Romero also understood that many in the popular organizations were swayed by Marxism and he saw the need to opine on the utility of Marxist analysis.  Father Brockman: “Marxist ideas were common coin in the popular organizations, at least at the leadership level, and many people in the Christian communities wondered about the possible uses and dangers of Marxism.”  Archbishop Romero: “Naturally if one understands by Marxism a materialistic, atheistic ideology that is taken to explain the whole of human existence and gives a false interpretation of religion, then it is completely untenable by a Christian.”  This is because, “A Christian's faith must guide his or her whole life, starting from the existence of God, toward a spiritual and eternal transcendence made possible in Christ through the Holy Spirit.”  Fr. Brockman says that “Romero echoed the warning of Paul VI in the apostolic letter «Octogesima Adveniens» against the possible risks of using” Marxism “as a structural analysis of the economic and social order,” pretending to ignore its atheistic propaganda.  He saw a greater danger in using Marxism as a political strategy for the taking of power, because it could lead to conflicts of conscience about means and methods that might be contrary to Christian ethics and could lead to making the organization an absolute, as he had warned before.”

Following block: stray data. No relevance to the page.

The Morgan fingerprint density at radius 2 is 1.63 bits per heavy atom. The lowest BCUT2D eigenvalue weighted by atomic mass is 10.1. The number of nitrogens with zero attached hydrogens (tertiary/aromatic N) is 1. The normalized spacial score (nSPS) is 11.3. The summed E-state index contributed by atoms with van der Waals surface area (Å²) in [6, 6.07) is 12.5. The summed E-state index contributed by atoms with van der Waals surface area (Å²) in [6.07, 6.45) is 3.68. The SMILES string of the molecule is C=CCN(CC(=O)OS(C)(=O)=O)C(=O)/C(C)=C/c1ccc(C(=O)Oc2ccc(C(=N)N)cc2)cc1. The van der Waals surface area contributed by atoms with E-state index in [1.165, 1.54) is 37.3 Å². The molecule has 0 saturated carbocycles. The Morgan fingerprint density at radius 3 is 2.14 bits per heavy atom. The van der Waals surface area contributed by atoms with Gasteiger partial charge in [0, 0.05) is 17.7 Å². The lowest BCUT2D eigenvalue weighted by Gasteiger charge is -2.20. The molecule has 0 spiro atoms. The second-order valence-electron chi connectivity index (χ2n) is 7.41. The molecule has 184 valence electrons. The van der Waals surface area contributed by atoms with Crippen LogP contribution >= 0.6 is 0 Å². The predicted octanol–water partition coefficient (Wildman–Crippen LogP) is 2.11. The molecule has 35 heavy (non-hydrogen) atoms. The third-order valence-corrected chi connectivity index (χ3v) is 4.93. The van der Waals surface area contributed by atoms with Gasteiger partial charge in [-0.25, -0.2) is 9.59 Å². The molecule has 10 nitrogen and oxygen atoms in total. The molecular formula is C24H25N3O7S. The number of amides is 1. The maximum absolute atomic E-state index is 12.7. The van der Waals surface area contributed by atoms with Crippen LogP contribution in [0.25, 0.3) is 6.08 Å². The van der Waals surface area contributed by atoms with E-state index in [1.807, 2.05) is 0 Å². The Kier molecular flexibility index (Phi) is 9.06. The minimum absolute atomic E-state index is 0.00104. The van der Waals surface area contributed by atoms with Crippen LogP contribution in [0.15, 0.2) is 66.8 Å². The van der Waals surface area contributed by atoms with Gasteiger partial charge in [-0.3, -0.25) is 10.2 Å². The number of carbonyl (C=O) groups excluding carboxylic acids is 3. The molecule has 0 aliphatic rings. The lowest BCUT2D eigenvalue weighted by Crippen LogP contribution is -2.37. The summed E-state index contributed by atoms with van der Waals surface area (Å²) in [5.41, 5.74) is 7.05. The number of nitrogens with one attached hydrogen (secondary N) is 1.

Mission.  Evangelization.  Social justice.  Whether facing a small, third world country slipping into civil war, or the global community facing the challenges of a new millennium, the pastoral touchstones remain constant.  Archbishop Romero is in tune with Pope Francis because both share the vision of the Council.

Previously in this Blog:

Archb. Romero's 1st Pastoral Letter
Archb. Romero's 2nd Pastoral Letter
Archb. Romero's 3rd Pastoral Letter
Romero's 1st Episcopal Letter 
Post a Comment